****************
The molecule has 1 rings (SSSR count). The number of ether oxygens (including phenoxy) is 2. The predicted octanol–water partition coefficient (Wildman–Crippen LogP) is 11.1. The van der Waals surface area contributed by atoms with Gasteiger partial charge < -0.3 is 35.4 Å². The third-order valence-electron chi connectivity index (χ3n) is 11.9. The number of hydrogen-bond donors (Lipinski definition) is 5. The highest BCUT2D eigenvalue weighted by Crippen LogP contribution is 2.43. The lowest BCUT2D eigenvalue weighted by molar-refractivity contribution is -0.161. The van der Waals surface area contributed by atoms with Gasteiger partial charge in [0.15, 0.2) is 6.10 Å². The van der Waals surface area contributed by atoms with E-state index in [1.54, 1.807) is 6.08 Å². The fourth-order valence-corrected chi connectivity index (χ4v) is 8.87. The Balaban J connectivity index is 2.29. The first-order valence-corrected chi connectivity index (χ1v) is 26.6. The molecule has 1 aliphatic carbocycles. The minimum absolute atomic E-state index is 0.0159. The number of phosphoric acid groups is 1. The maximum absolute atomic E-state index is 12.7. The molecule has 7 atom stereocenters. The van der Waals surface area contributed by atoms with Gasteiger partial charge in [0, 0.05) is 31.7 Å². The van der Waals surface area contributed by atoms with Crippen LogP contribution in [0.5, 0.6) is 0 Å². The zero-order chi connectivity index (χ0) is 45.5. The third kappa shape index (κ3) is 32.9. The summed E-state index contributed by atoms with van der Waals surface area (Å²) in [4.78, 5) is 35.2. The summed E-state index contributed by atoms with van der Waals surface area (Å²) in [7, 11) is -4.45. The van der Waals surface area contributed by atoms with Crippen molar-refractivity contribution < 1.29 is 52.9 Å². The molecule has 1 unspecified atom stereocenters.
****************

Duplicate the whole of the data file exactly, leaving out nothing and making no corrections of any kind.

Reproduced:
The molecule has 1 rings (SSSR count). The number of ether oxygens (including phenoxy) is 2. The predicted octanol–water partition coefficient (Wildman–Crippen LogP) is 11.1. The van der Waals surface area contributed by atoms with Gasteiger partial charge < -0.3 is 35.4 Å². The third-order valence-electron chi connectivity index (χ3n) is 11.9. The number of hydrogen-bond donors (Lipinski definition) is 5. The highest BCUT2D eigenvalue weighted by Crippen LogP contribution is 2.43. The lowest BCUT2D eigenvalue weighted by molar-refractivity contribution is -0.161. The van der Waals surface area contributed by atoms with Gasteiger partial charge in [0.15, 0.2) is 6.10 Å². The van der Waals surface area contributed by atoms with E-state index in [1.54, 1.807) is 6.08 Å². The fourth-order valence-corrected chi connectivity index (χ4v) is 8.87. The Balaban J connectivity index is 2.29. The first-order valence-corrected chi connectivity index (χ1v) is 26.6. The molecule has 1 aliphatic carbocycles. The minimum absolute atomic E-state index is 0.0159. The number of phosphoric acid groups is 1. The maximum absolute atomic E-state index is 12.7. The molecule has 7 atom stereocenters. The van der Waals surface area contributed by atoms with Gasteiger partial charge in [0, 0.05) is 31.7 Å². The van der Waals surface area contributed by atoms with Crippen LogP contribution in [0.5, 0.6) is 0 Å². The zero-order chi connectivity index (χ0) is 45.5. The third kappa shape index (κ3) is 32.9. The summed E-state index contributed by atoms with van der Waals surface area (Å²) in [4.78, 5) is 35.2. The summed E-state index contributed by atoms with van der Waals surface area (Å²) in [7, 11) is -4.45. The van der Waals surface area contributed by atoms with Crippen molar-refractivity contribution < 1.29 is 52.9 Å². The molecule has 1 unspecified atom stereocenters.